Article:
Apparent digestibility of nutrients, energy, essential amino acids and fatty acids of juvenile Atlantic salmon (Salmo salar L.) diets containing whole-cell or cell-ruptured Chlorella vulgaris meals at five dietary inclusion levels

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DOIResolve DOI: http://doi.org/10.1016/j.aquaculture.2017.08.018
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TypeArticle
Journal titleAquaculture
ISSN0044-8486
Volume481
Pages2539
SubjectChlorella; cell-rupture; digestibility; microalgae; salmon
AbstractChlorella vulgaris, one of the most studied microalga for industrial applications, has never before been assessed as a potential ‘low-trophic’ ingredient for Atlantic salmon (Salmo salar L.). The effects on apparent nutrient digestibility coefficients (ADCs) by dietary inclusion of whole-cell or cell-ruptured C. vulgaris meals at five levels were determined. Integrity of nutrients, energy, essential amino acids (EAAs) and fatty acids were well-preserved after cell-rupture processing. Based on microscopy and protein solubility, two Microfluidizer® passes were sufficient for complete cell-rupture as no improvement in solubility (P = 0.998) was achieved with a third pass. Whole-cell C. vulgaris meal reduced ADCs for dry matter, protein, lipid and energy at inclusion as low as 6–12% (P ≤ 0.035), whereas carbohydrate ADC was not affected up to 24% (P ≥ 0.980) and was significantly improved at 30% (P = 0.028). Similarly, starch ADC was not affected by inclusion of whole-cell C. vulgaris meal at any level (P = 0.256). Inclusion of cell-ruptured C. vulgaris meal did not affect ADCs for dry matter when included up to 30% (P ≥ 0.900), protein up to 24% (P ≥ 0.092) or lipid up to 18% (P ≥ 0.124). Energy ADC was not affected up to 12% (P ≥ 0.530) but reduced at higher levels (P ≤ 0.009). Inclusion of cell-ruptured C. vulgaris meal at all levels improved carbohydrate ADC (P ≤ 0.002), due to increased starch digestibility. In fact, starch ADCs of diets containing 18–30% was significantly higher than that of the algae-free control diet (P ≤ 0.009). Similarly, phosphorous ADC was higher in diets containing 18–30% C. vulgaris meals than the algae-free control diet. Dietary ADCs were not affected by moderate inclusion (up to 18%) of whole-cell C. vulgaris meal for most EAAs (P ≥ 0.116), while ADCs for leucine and phenylalanine were reduced when over 12%. Dietary ADCs were not affected by high inclusion (24–30%) of cell-ruptured C. vulgaris meal for any EAA (P ≥ 0.076) and tryptophan and lysine were confirmed as the most limiting EAAs in C. vulgaris meals for Atlantic salmon. Reduced energy digestibility of diets containing C. vulgaris meals was associated with significantly lower ADCs for palmitic, oleic, linoleic and linolenic acids with whole-cell C. vulgaris meal at > 6–12% (P ≤ 0.022) and palmitic and oleic acids with cell-ruptured C. vulgaris meal at > 12–18%. Nevertheless, inclusion of either C. vulgaris meal up to 30% did not affect dietary ADCs for palmitoleic acid, eicosapentaenoic acid (EPA) or docosahexaenoic acid (DHA) (P ≥ 0.126). Single ingredient ADCs of nutrients, energy, EAAs and major fatty acids are reported for the first time for juvenile Atlantic salmon fed diets containing whole-cell and cell-ruptured C. vulgaris meals.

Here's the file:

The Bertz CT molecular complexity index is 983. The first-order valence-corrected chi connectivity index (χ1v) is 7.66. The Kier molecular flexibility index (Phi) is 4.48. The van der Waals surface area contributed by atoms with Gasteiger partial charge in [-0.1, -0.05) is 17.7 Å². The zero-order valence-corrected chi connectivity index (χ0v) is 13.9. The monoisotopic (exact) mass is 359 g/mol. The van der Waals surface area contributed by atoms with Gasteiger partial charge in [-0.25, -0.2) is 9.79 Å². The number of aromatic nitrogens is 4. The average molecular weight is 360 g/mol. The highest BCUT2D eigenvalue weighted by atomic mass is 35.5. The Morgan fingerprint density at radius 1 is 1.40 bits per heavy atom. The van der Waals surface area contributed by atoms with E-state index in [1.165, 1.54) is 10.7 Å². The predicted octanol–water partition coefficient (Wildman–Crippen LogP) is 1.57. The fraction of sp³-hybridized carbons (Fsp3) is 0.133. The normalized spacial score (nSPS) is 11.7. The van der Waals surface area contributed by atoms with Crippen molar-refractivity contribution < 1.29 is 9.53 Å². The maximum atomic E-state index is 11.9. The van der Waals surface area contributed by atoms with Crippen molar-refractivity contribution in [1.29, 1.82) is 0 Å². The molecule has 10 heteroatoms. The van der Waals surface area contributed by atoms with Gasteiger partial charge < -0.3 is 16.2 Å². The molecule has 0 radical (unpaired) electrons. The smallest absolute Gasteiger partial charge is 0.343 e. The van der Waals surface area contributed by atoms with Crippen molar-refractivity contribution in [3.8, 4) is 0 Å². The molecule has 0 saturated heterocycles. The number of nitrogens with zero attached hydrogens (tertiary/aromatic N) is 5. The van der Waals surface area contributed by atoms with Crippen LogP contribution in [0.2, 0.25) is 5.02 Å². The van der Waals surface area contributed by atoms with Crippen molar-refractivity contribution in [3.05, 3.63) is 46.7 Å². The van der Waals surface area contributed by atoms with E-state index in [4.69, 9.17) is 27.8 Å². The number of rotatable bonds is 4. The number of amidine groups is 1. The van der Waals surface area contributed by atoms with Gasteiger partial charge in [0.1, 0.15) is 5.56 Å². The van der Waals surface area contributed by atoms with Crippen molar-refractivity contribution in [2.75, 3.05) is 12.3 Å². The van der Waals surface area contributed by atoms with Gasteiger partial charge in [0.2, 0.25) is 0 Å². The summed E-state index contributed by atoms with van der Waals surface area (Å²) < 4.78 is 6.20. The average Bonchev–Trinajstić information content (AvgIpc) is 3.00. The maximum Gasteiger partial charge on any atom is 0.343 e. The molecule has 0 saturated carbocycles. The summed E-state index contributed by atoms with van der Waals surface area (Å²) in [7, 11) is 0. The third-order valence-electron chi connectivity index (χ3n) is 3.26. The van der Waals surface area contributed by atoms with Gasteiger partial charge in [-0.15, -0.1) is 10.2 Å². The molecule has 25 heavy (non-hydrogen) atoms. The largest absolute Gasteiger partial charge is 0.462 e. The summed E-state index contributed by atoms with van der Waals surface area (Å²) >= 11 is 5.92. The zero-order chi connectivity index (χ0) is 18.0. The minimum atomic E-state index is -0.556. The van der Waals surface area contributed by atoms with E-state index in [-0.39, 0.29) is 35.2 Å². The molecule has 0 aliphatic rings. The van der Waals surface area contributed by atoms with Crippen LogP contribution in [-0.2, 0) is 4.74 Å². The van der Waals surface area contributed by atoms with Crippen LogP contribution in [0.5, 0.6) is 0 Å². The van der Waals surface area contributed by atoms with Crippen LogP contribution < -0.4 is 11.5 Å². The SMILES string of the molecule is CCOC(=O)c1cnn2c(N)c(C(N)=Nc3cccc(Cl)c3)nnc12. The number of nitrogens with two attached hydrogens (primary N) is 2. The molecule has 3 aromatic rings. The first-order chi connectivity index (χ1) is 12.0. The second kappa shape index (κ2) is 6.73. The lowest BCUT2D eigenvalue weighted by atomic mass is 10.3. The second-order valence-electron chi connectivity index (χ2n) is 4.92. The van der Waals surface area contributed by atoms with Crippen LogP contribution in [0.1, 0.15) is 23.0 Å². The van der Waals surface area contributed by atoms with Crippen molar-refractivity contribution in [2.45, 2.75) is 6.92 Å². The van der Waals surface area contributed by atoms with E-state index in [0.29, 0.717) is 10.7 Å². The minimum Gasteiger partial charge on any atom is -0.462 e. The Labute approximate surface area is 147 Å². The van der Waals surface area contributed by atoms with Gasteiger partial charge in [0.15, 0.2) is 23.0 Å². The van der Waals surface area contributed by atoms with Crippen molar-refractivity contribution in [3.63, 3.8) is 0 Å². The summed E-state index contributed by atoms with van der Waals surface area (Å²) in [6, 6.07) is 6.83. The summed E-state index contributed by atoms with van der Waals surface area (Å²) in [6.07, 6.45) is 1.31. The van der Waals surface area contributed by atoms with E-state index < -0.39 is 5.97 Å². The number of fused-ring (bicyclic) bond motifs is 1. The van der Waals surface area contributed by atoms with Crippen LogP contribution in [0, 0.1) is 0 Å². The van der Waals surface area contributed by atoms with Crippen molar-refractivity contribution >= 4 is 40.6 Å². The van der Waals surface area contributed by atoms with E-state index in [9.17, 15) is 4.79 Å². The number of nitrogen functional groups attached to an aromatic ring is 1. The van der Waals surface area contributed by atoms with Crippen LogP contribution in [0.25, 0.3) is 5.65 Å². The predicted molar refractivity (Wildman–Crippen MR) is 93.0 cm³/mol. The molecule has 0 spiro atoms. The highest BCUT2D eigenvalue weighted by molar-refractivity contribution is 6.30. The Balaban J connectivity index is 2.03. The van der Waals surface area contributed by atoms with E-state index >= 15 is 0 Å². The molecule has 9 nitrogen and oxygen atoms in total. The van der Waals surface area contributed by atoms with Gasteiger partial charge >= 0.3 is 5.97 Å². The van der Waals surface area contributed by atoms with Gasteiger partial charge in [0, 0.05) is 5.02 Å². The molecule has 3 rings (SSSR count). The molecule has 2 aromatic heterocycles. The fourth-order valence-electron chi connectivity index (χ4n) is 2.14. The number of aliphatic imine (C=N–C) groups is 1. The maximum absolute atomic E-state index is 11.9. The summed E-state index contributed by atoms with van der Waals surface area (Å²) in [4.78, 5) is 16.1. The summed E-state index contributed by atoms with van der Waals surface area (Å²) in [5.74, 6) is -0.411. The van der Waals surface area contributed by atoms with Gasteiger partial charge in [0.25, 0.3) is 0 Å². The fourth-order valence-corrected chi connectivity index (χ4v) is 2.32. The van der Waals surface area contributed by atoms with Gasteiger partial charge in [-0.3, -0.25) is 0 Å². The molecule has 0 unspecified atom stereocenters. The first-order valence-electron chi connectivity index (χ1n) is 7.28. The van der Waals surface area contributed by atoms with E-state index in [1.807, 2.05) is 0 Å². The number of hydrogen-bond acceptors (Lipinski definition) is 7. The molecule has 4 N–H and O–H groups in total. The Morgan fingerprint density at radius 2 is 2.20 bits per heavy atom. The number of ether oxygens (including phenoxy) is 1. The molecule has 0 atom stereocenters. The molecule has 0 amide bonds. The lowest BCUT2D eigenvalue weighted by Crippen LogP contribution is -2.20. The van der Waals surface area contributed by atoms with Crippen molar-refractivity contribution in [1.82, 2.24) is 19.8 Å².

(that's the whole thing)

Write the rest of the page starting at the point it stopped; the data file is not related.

Publication date
PublisherElsevier
LanguageEnglish
AffiliationAquatic and Crop Resource Development; National Research Council Canada
Peer reviewedYes
NRC numberNRC-ACRD-56335
NPARC number23002224
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Record identifier506d79f6-d7ca-49fc-823a-4b11fde854f4
Record created2017-09-07
Record modified2017-09-07
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